Explained: The Constitutionality Of The Citizenship (Amendment) Act, 2019
It must be noted that the courts have periodically held that the right to classify anyone a citizen rests largely with the legislature in conjunction with the executive.
It would not be an overstatement to describe The Citizenship (Amendment) Act, 2019 as a very contentious Act that has caused immense uproar nationwide, not least in the North-East.
The Act is seen by many to create a political and religious divide that has drawn fundamental differences of opinion amongst political and legal experts. There are certain aspects and nuances of this Act that need to be assessed clearly before judging it on legal and moral aspects.
Though the moral intention behind the framing of this Act could forever remain questionable, I would concern myself here only with the legal aspect of it. It is quite clear that this Act is in no way violative of Article 15 (prohibition of discrimination), which confines its rather broad spectrum of power to 'citizens' only, a term which illegal immigrants fail to qualify.
Now Article 14 remains the basis of many, to reach this peremptory, supposedly informed conclusion that the Act violates the equality jurisprudence as laid in our Constitution.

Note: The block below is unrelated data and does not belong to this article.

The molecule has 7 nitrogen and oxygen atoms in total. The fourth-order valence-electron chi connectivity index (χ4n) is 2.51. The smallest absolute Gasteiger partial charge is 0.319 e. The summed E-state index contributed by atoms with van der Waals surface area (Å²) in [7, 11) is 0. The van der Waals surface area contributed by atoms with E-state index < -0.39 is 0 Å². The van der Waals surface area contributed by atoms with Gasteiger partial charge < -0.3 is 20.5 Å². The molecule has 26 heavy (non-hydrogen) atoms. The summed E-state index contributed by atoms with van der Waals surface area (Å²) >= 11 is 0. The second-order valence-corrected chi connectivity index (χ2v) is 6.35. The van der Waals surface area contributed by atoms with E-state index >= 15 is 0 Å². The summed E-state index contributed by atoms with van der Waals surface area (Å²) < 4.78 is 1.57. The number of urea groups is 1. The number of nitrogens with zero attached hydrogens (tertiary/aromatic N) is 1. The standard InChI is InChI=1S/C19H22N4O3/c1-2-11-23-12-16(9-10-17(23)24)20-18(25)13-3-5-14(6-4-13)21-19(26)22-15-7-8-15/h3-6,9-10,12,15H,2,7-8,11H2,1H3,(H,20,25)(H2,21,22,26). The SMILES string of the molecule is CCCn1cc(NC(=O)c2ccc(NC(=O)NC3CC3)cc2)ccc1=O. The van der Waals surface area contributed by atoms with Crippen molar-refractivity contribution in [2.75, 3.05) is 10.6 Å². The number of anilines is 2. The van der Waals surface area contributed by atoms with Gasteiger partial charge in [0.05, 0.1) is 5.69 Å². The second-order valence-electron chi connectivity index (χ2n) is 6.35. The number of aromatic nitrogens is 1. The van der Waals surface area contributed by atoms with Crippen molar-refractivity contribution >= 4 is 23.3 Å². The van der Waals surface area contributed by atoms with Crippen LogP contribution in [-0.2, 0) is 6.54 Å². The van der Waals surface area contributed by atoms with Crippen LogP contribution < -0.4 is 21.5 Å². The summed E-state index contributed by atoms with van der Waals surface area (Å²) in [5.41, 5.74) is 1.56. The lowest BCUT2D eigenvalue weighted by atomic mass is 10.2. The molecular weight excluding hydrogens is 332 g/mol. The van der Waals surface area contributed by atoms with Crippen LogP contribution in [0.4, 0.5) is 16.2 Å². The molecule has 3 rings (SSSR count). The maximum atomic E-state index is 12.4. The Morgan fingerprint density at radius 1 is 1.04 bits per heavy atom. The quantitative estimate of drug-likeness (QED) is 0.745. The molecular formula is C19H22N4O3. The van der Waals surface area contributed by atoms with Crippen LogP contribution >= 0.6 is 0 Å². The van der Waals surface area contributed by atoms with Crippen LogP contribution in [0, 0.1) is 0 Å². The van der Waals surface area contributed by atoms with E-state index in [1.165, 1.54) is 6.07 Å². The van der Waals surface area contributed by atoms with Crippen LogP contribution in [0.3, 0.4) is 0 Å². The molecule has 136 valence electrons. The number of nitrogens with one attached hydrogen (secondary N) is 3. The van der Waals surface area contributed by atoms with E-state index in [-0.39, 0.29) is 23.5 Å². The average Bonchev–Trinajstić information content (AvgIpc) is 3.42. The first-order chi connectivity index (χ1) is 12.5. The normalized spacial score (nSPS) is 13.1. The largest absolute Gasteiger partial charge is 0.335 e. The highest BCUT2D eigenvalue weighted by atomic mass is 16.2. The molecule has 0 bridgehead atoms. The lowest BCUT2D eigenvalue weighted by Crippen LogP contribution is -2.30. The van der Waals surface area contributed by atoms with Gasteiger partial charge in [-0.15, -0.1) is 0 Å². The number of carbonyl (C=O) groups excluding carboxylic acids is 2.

With the help of some precedents, I would make the case that this Act is wholly constitutional that is bound to stand the test of judicial scrutiny, that the scope of judicial intervention, in this case, is minimal and, therefore, it would be surprising to see any kind of fundamental alteration to this Act.
In David John Hopkins vs. Union of India (1997), the court had held that the Government of India has ‘unrestricted power’ to refuse citizenship without assigning any reason whatsoever, as stated in Section 14(1) of the Citizenship Act, 1955 and that the illegal immigrants have no fundamental rights guaranteed for the grant of citizenship of India.
The Constitution does not allow the court to direct the government in matters of policy, which under the Constitution, lies within the sphere of the legislature or the executive.
It has been said by no less a person than Holmes, J., that the legislature should be allowed some play in the joints, because it has to deal with complex problems which do not admit of solution through any doctrinaire or strait-jacket formula.
The Act identifies Islamic States, which are Pakistan, Afghanistan and Bangladesh, makes a classification on grounds of religious persecution, selects the target community, and gives a path to Indian citizenship to those illegal migrants belonging to the target communities, namely Hindus, Sikhs, Buddhists, Jains, Parsis and Christians who entered India on or before 31 December 2014.